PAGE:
Education Standards

Healthy Relationships (Boundaries & Consent) 9-12 Lesson 4

Healthy Relationships (Boundaries & Consent) 9-12 Lesson 4

Overview

In this lesson, students will learn about and practice the fundamentals of healthy communication and boundary-setting in order to strengthen healthy relationship skills. Students will identify characteristics of healthy & unhealthy relationships.

Healthy Relationships (Boundaries & Consent), Health 2 Day 4

Lesson Description

Lesson Title

Healthy Relationships (Boundaries & Consent)

Lesson Summary/Overview

In this lesson, students will learn about and practice the fundamentals of healthy communication and boundary-setting in order to strengthen healthy relationship skills. Students will identify characteristics of healthy & unhealthy relationships.

Grade Level

9-12

Suggested Time

90 minutes

License Type

CC BY-NC-SA

Author of Lesson

Adaline Padlina & Caden DeLoach, Linn County Public Health

Submitted By

Adaline Padlina & Caden DeLoach, Linn County Public Health

Objectives

By the end of this lesson students will be able to:

● Identify the difference between a healthy and unhealthy relationship.

● Identify how a person could avoid or end an unhealthy relationship.

● Identify ways to communicate boundaries to their partner.

Aligned Standards, Performance Indicators, and Essential Questions

☐ Oregon Health Standards Color Coded by Topic Category - Chart Version

☐ Oregon Health & Sexuality Education Topic Categories and Essential Questions

☐ National Sexuality Education Standards (Second Edition)

 

Standard 7: Students will demonstrate the ability to practice health-enhancing behaviors and avoid or reduce health risks.

Standard 5: Students will demonstrate the ability to use decision-making skills to enhance health.

Performance Indicators Covered

HE.7.12.10 Demonstrate respect for the boundaries of others and practice affirmative consent.

HE.7.12.9 Analyze the criteria for evaluating the health of a relationship.

HE.5.12.10 Apply a decision making process to promote consensual sexual activity within healthy relationships.

Essential Question(s) Covered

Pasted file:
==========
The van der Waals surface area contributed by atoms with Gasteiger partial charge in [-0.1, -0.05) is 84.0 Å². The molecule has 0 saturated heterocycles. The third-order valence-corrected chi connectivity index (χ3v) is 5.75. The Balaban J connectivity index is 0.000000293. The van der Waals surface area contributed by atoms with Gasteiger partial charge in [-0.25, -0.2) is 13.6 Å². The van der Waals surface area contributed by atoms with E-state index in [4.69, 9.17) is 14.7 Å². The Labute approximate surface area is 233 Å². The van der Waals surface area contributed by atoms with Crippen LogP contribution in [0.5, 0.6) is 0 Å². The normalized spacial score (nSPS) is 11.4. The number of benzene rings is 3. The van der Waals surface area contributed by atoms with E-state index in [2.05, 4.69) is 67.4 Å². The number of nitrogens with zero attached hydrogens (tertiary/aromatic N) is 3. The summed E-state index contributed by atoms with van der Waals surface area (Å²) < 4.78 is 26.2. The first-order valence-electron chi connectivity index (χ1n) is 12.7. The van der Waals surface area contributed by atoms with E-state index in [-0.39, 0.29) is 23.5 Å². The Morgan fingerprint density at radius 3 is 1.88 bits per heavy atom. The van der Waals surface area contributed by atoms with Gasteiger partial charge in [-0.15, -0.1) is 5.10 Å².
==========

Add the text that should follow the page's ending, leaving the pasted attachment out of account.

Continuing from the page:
• How can you tell if a relationship is healthy or unhealthy?
  • What information do you need to make a decision that is best for you?
  • How could a person avoid or end an unhealthy relationship?
  • How can I communicate my boundaries to my partner?

Culturally Responsive Practices

How will your lesson relate and celebrate students’ cultural context, diversity and funds of knowledge?

Information & Resources for Educators

Resource Materials

Presentation Slides

Situation & Response Activity Worksheet

Characteristics of Healthy & Unhealthy Relationships 

Student Resources Handout

Lesson Overview

Before the Lesson

  • Make sure parents/caregivers know you’ll be teaching this lesson. You can share this lesson with them and be available to answer questions so that they can opt their child out of the lessons if they feel it necessary.
  • Make sure you have let students know that you will be covering sexuality education ahead of the lessons, and give them an option to email or speak to you privately if they don’t feel like they can join. Make a plan with them for an alternative lesson/place to be.
  • Make and share with students a clear plan of where they can go if they become triggered during a lesson, and how they can let you know without drawing attention to themselves. Some options might include a school counselor’s office, the library, etc. Provide students with a resource list that includes a text/call hotline for those who have witnessed or experienced child, domestic or sexual abuse. Most counties have local lines, or you can use some of the supplemental resources from the above section.
  • Share Resource Document with Students.
  • Prepare a clearly labeled “anonymous questions” box that can be placed near the exit of the classroom.
  • Hand out blank pieces of paper or index cards for anonymous questions.

During the Lesson

Before starting the slide show, review any anonymous questions from the previous day.